[Intel buys embedded software company Wind River with a 40% premium. What is the hidden asset that silicon vendors value beyond standard metrics? Guest blogger Andy V. O’ Lay believes there is no more point in differentiating hardware and software in the mobile arena. The race to SHW has started…]

road-mergeIt’s not the first time in the mobile industry that a silicon vendor acquires a software company. Let’s not forget that behind the success of Qualcomm uiOne, there was Trigenix. Some also see beyond the failure of TI the shadow of the missed acquisition of TTPcom. These moves often prove decisive a posteriori. Here is why Intel and Wind River have set an important milestone in our industry.

A previous post (Mobile software is dead… long live, mobile software) highlighted the shift of mobile software development to post-load applications, enabled by the sudden proliferation of App Stores. Among the roadblocks in the embedded, pre-load business, two major issues were stressed:

– For software vendors, it is difficult to fight commoditisation and the related price-erosion while scaling up shipments. Only those vendors who have some unique IP managed to go down this route.

– Beyond the first design-win, deploying software across a variety of platforms and customers is a logistical nightmare. Less than 10% of the 250 mobile software companies we know have made their way to VisionMobile 100 million club charts.

Since then tables have turned and the mobile embedded software landscape has been considerably modified. Intel acquired Wind River, one of the champions of mobile software deployment, pioneer alternative business models favouring professional services fees for software integration, customisation, certification and indemnification.

The Intel-Wind River transaction is worth considering, not only because Intel agreed to pay a 40% premium over the stock price, neither because of the $884 million price tag (quite a lucky number even outside of China). It is a meaningful acquisition because it values mobile software companies on a totally unusual scale: what if IP was not a software company’s main asset?

Hardware & Software: Just Married

What Intel has bought and why
The press release claims that “the acquisition will deliver to Intel robust software capabilities in embedded systems and mobile devices”. Beyond such obvious statements, we must consider the fact that Wind River is all about delivery. The company brings enviable competence to ‘irrigate’ equipment manufacturers with new technology and more importantly, help with the painful integration process that will transform a collection of best-of-breed modules into a coherent product.

This type of competence is fundamental for an ambitious silicon vendor like Intel with PC-centric views on the mobile market. Indeed, it can take years to transform a design-win into a running line at the wafer fab (silicon speak for manufacturing line) and the key to hardware success is software.

We are not talking of specific software IP modules like a protocol stack, a midi engine, a browser or a codec. We are talking about system skills, and the capability to support large manufacturers on their own premises with outstanding engineers. We are talking about blurring the line between the system provider own workforce and the one of its customers. We are talking about permeable boundaries between supply and demand. And like Intel, I would argue that mobile software companies are instrumental in making silicon solutions pervasive, because they tick two major check boxes: reference design and support.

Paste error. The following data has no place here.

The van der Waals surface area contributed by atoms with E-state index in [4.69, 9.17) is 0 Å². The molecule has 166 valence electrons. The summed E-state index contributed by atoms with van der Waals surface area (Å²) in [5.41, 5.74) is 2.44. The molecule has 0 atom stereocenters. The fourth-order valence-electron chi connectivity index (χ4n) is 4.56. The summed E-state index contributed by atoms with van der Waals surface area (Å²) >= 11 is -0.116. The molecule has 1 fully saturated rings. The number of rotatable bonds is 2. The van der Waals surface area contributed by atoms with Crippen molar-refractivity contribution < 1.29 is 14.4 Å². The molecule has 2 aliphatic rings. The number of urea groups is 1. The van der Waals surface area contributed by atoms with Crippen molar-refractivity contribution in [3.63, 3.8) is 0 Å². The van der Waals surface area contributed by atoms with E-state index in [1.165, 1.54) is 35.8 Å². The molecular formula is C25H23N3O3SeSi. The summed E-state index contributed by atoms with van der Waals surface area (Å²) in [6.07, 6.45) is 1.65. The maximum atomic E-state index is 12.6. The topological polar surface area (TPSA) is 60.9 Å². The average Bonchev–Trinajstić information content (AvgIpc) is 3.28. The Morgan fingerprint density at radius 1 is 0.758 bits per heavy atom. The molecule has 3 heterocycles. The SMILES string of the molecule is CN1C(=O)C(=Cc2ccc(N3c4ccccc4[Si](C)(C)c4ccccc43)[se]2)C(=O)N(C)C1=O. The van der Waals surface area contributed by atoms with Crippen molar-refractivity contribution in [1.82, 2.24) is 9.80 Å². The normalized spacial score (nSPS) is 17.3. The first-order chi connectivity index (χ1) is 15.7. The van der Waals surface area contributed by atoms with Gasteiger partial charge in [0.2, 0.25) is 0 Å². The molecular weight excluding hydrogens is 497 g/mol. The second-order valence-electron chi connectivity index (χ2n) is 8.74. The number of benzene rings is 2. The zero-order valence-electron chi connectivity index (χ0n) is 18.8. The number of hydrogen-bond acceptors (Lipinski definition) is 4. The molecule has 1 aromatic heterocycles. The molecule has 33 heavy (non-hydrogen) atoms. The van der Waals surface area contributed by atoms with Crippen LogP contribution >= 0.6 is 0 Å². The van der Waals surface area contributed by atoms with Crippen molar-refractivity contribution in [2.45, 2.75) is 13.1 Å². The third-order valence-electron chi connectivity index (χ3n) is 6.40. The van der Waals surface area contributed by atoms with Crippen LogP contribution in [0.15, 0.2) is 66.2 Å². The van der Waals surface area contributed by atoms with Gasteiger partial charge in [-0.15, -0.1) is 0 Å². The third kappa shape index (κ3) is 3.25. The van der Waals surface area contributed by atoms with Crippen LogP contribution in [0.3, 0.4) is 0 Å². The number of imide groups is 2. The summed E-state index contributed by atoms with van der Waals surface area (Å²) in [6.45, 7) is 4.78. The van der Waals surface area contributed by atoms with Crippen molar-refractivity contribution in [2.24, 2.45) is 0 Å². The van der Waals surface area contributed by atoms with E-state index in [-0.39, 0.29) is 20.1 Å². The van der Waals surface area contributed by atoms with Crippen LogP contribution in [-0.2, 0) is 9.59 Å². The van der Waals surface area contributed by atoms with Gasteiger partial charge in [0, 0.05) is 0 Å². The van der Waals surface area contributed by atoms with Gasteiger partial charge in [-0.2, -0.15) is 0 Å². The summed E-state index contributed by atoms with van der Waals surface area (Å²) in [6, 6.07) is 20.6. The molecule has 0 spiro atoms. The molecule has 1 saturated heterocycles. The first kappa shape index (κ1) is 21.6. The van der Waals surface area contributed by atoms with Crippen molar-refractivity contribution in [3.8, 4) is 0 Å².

The hidden asset of mobile software companies
Mobile embedded software companies (e.g. Myriad, Access, Aplix, NXP software, Azingo) have a unique understanding of products as a hardware/software system. They understand how silicon can be leveraged, encapsulated and productised to fast-track device delivery. Beyond specific IP, these companies have the capability to build the very first product that will feature a new chipset. This is the reference design check box.

A reference design is not a half-baked breadboard; it is a scale 1:1 device, ready to ship.

The absence of such capability has drained Texas Instrument, once the mobile silicon leader. Alternatively, true reference design has been instrumental in the success of Qualcomm and Mediatek.

Mobile software companies have a structural asset: in order to promote the adoption of their modules, they have deployed local workforces to support each of the big handset OEMs. Their engineers are often working on the same premises as their customers, they eat at the same table, drink the same coffee (or tea) and solve issues together. On a P&L sheet, they call it Professional Services. On the Balance sheet, it should be called customer relationship. This is the support check box.

Support is not a way to charge more than just royalties, it is about making sure that the product will actually ship. Support is the last mile, the distribution channel that delivers a facility right into the customer premises. Support is what made Ericsson or ST successful; it is what was valued when NXP was acquired… and this is the rationale for Wind River’s acquisition.

What Intel has incidentally bought
The power to harm is seldom the main reasons for investing, rather the cherry on the cake. Whether used as dissuasion or tactical weapon, it should not be disregarded. There are a few nasty decisions that the “new” Wind River could be taking, which would seriously impact competing developments. Yet, it would be interesting to understand what is Intel’s competition: Qualcomm? Google? LiMo?